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Publication #FPS95

Calycanthus floridus Carolina Allspice, Sweetshrub1

Edward F. Gilman2

Introduction

Sweetshrub could be used more as an ornamental in moist locations (Fig. 1). The flowers are borne in midspring and have maroon to brown, strap-like petals and a fragrance similar to that of strawberries. They are borne somewhat inside of the outer layer of foliage so they are often obscured from view. They were used in years past to freshen the smell in the top several drawers of a set of dresser drawers. Occasionally, they are used in potpourris. The leaves and fruits are aromatic when crushed. Several trunks form from the base of the plant and sprouts often grow from roots forming many trunks.

Figure 1. 

Sweetshrub


[Click thumbnail to enlarge.]

General Information

Scientific name: Calycanthus floridus
Pronunciation: kal-lick-KANTH-us FLOR-rid-us
Common name(s): sweetshrub, strawberry-bush, Carolina allspice
Family: Calycanthaceae
Plant type: shrub
USDA hardiness zones: 5B through 10A (Fig. 2)
Planting month for zone 7: year round
Planting month for zone 8: year round
Planting month for zone 9: year round
Planting month for zone 10 and 11: year round
Origin: native to Florida
Uses: screen; espalier; specimen
Availability: somewhat available, may have to go out of the region to find the plant
Figure 2. 

Shaded area represents potential planting range.


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Description

Height: 6 to 9 feet
Spread: 6 to 12 feet
Plant habit: round; oval
Plant density: open
Growth rate: slow
Texture: medium

Foliage

Leaf arrangement: opposite/subopposite
Leaf type: simple
Leaf margin: entire
Leaf shape: ovate
Leaf venation: pinnate
Leaf type and persistence: fragrant
Leaf blade length: 4 to 8 inches
Leaf color: green
Fall color: yellow
Fall characteristic: showy

Figure 3. 

Foliage of sweetshrub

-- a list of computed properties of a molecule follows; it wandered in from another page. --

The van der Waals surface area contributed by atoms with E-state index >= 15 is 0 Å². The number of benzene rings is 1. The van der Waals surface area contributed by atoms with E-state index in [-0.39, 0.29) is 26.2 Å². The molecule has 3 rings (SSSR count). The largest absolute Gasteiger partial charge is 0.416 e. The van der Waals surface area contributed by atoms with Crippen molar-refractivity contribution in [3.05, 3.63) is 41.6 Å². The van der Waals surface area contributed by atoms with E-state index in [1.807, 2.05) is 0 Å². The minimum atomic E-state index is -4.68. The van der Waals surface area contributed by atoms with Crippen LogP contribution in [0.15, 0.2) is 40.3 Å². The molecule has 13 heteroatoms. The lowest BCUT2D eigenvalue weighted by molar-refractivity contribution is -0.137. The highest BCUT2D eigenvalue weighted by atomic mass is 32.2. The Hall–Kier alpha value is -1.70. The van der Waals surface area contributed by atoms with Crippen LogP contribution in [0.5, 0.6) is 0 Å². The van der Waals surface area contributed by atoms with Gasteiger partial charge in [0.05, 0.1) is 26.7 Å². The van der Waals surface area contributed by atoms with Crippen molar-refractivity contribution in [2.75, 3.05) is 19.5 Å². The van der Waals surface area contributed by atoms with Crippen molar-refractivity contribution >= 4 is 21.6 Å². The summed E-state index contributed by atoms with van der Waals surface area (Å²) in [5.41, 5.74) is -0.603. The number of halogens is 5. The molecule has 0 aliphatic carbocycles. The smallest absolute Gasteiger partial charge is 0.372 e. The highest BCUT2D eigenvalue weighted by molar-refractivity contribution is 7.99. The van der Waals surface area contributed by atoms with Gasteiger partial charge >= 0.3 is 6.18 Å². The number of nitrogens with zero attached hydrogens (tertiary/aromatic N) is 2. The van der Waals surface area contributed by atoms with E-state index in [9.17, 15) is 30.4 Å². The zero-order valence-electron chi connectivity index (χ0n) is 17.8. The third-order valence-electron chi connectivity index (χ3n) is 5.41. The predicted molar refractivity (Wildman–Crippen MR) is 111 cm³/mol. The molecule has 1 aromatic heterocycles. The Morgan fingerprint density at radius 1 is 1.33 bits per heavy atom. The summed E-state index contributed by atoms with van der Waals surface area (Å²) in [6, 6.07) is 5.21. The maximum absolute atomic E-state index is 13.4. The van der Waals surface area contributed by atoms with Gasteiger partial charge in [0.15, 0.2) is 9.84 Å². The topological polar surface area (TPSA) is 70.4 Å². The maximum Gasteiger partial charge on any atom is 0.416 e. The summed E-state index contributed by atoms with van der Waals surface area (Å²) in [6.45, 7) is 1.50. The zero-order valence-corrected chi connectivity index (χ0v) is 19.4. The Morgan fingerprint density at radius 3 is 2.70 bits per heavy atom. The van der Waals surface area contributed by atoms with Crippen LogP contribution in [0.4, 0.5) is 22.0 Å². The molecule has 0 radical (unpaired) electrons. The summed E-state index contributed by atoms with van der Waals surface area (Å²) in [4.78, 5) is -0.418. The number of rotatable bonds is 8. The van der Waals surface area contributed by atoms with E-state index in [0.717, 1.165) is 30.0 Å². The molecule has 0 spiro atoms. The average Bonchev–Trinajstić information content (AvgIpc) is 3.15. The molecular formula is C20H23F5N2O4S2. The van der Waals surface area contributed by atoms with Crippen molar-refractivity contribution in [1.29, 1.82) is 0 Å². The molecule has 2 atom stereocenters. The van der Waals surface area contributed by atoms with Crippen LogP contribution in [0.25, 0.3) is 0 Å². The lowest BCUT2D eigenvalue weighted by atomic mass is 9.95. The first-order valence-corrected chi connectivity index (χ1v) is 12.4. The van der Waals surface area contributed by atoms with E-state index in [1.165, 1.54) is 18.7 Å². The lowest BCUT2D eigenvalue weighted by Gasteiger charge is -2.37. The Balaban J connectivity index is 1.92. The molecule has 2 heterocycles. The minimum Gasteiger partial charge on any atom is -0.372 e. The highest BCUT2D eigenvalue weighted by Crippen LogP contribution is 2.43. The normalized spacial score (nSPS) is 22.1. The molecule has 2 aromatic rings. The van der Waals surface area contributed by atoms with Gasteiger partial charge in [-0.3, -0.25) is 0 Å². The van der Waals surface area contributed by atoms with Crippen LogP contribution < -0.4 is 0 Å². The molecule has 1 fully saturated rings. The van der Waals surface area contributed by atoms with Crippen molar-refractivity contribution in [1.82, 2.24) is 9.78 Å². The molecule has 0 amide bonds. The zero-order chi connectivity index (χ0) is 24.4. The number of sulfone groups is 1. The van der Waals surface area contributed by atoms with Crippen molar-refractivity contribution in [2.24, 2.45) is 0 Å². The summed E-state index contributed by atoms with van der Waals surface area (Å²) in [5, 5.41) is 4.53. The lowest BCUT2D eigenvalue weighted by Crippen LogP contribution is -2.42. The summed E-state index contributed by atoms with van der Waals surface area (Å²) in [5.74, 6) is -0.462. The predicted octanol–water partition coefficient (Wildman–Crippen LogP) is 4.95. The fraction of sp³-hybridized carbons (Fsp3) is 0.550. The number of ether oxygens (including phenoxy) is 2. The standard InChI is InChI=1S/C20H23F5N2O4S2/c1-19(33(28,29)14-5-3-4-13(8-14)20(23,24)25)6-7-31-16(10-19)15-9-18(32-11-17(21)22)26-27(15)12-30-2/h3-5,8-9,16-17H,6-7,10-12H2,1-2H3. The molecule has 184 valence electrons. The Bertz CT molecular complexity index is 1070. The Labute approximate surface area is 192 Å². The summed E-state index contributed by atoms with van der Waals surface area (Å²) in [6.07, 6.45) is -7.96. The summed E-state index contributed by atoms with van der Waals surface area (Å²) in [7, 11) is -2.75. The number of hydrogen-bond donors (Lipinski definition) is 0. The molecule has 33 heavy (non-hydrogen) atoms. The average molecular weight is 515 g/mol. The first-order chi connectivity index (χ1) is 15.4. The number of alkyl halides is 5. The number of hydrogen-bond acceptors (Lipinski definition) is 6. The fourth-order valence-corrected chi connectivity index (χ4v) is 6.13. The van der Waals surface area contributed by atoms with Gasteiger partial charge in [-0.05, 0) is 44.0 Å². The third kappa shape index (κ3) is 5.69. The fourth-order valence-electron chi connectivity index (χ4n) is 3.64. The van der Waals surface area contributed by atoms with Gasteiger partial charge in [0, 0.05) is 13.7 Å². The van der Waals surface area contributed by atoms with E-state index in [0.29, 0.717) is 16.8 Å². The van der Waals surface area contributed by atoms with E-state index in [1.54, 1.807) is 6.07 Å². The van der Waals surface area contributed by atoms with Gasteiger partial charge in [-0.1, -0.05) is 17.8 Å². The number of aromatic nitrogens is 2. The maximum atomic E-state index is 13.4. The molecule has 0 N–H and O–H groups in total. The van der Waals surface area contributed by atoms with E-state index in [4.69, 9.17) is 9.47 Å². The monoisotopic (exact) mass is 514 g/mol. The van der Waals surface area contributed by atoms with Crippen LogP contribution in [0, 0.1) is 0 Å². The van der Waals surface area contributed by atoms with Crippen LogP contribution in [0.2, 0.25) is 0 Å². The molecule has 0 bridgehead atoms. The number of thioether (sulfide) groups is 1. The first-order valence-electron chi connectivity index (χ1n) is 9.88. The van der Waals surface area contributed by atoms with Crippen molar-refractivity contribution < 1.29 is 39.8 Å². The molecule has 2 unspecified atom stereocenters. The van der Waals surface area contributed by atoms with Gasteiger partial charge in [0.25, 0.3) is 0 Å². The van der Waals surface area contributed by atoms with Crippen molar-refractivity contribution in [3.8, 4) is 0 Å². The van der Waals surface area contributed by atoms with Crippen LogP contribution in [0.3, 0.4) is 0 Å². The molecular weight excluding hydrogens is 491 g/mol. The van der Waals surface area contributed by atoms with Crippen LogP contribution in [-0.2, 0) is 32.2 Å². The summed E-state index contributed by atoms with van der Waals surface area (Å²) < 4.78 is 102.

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Flower

Flower color: red
Flower characteristic: pleasant fragrance; spring flowering; summer flowering

Fruit

Fruit shape: irregular
Fruit length: 3 to 6 inches
Fruit cover: dry or hard
Fruit color: green
Fruit characteristic: persists on the plant

Trunk and Branches

Trunk/bark/branches: not particularly showy; typically multitrunked or clumping stems; can be trained to grow with a short, single trunk
Current year stem/twig color: reddish
Current year stem/twig thickness: medium

Culture

Light requirement: plant grows in part shade/part sun; plant grows in the shade
Soil tolerances: occasionally wet; acidic; slightly alkaline; clay; sand; loam
Drought tolerance: moderate
Soil salt tolerances: poor
Plant spacing: 36 to 60 inches

Other

Roots: usually not a problem
Winter interest: no special winter interest
Outstanding plant: not particularly outstanding
Invasive potential: not known to be invasive
Pest resistance: long-term health usually not affected by pests

Use and Management

The upright, oval shape and attractive foliage make sweetshrub an excellent candidate for the back of a shrub border or for use as a screen. It can be sheared or thinned, depending on the desired use. Pruning and training the plant to several, upright stems can create an attractive specimen plant. A height of 9 feet and spread of 12 feet can be expected. The plant grows in sun or shade but is taller in shade. Sweetshrub transplants easily and prefers a moist soil. It is an endangered plant in Florida.

Cultivars: 'Athens' suckers from the base, has white flowers and yellow fall color; and 'Michael Lindsey' has wonderful fragrance and beautiful, shiny leaves.

Pests and Diseases

Bacterial crown gall causes warty-looking growths on the stems near the soil line. There is no practical control measure for this problem. Destroy infected plants and avoid planting in contaminated soil.

Powdery mildews of different genera cause a white coating on the leaves.

Footnotes

1.

This document is FPS95, one of a series of the Environmental Horticulture, UF/IFAS Extension. Original publication date October 1999. Reviewed February 2014. Visit the EDIS website at http://edis.ifas.ufl.edu.

2.

Edward F. Gilman, professor, Environmental Horticulture Department, UF/IFAS Extension, Gainesville, FL 32611.


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U.S. Department of Agriculture, UF/IFAS Extension Service, University of Florida, IFAS, Florida A & M University Cooperative Extension Program, and Boards of County Commissioners Cooperating. Nick T. Place, dean for UF/IFAS Extension.